We all know that eating fruit keeps us healthy, but often there’s a very small window of opportunity to eat the contents of our fruitbowl when it’s at its best. All too often fruit from the supermarket is either unripe, or about to go off. NRI’s Professor Debbie Rees was asked by Channel 5’s consumer show, “Secrets of your supermarket shop”, to explain how we can choose and store our fruit to get the most out of it.
TV host Alexis Conran met Debbie Rees at the Produce Quality Centre, NRI’s storage research unit located at the East Malling Trust Estate Kent, where he asked her a series of questions about fruit. In front of a table laden with produce such as strawberries, blueberries, avocado, pineapple and bananas, the cameras rolled while Debbie explained that fruit possesses a ‘biological purpose’.
She said, “like all living organisms, fruit is designed to be as attractive and as ripe as possible in the hope that it will be eaten by animals like us, and that its seeds will be dropped and dispersed in order to continue the survival of the species.”
Alexis was curious about the ripening process, so Debbie used the example of a banana to explain how visually, the banana will change in colour and texture as it traverses through the process from unripe to over-ripe.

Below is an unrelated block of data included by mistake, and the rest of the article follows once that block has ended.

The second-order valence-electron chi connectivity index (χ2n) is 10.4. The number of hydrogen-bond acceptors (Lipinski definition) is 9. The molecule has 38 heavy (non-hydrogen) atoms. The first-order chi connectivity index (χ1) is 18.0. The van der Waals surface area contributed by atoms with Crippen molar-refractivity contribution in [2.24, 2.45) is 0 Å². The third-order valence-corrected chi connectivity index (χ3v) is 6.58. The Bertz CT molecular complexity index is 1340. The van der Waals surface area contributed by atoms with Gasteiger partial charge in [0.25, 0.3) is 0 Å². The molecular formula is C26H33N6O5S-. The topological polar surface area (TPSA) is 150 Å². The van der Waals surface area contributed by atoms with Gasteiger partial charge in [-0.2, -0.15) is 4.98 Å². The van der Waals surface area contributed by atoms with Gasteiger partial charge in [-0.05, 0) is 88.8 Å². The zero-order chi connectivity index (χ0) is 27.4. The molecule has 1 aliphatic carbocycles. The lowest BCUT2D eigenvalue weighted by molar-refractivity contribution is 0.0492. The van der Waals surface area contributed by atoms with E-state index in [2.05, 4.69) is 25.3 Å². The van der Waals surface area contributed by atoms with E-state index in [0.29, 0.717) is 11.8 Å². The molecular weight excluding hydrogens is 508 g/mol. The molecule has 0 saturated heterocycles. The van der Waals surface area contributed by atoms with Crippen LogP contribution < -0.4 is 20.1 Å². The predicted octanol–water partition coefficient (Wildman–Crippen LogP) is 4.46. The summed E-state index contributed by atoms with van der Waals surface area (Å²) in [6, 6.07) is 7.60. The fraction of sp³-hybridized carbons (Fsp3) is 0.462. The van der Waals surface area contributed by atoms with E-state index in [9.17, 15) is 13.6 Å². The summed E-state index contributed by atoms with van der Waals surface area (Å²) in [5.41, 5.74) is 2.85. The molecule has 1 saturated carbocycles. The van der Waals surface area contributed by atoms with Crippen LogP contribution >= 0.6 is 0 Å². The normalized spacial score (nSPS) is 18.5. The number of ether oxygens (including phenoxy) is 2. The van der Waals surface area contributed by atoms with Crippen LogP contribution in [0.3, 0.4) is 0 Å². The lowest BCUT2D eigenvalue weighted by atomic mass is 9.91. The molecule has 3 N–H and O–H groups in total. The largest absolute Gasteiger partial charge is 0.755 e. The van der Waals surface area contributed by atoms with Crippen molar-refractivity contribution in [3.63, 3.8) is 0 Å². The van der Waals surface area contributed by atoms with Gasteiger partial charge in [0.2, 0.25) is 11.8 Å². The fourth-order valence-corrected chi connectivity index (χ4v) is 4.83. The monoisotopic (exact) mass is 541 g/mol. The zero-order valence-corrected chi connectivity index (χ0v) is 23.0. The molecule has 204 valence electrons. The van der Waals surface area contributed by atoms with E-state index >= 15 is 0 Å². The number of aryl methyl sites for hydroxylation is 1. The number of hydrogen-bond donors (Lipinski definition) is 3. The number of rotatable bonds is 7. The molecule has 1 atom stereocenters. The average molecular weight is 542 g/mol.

Alexis wondered what the consumer is doing wrong when a piece of fruit ripens too quickly and goes off before it can be eaten, so Debbie explained that when we buy fruit, we are battling against nature.
She said, “each piece of fruit is a living thing with a metabolism. To understand that metabolism, helps us learn how best to store each fruit. For example, the metabolism of strawberries is slowed down by being kept in a fridge, whereas bananas don’t respond the same way, and in a fridge will go black because they’re too cold.”
Debbie explained that there are two types of fruit; climacteric – those that ripen after being picked, and non-climacteric – those that have to be picked when they are ripe. Debbie challenged Alexis to separate out the fruit on the table into the two different types – something he thought would be easy but wasn’t!
• The climacteric fruit were apples and bananas
• The non-climacteric fruit were strawberries
Debbie also went on to describe how bananas will keep fresher for longer if kept in the plastic bag in which they are often bought. She revealed that putting unripe fruit into the bowl with ripe fruit will encourage faster ripening due to the ethylene (a nature plant hormone) released by the ripe fruit, “all the fruit in the bowl has an influence on the others” she explained.
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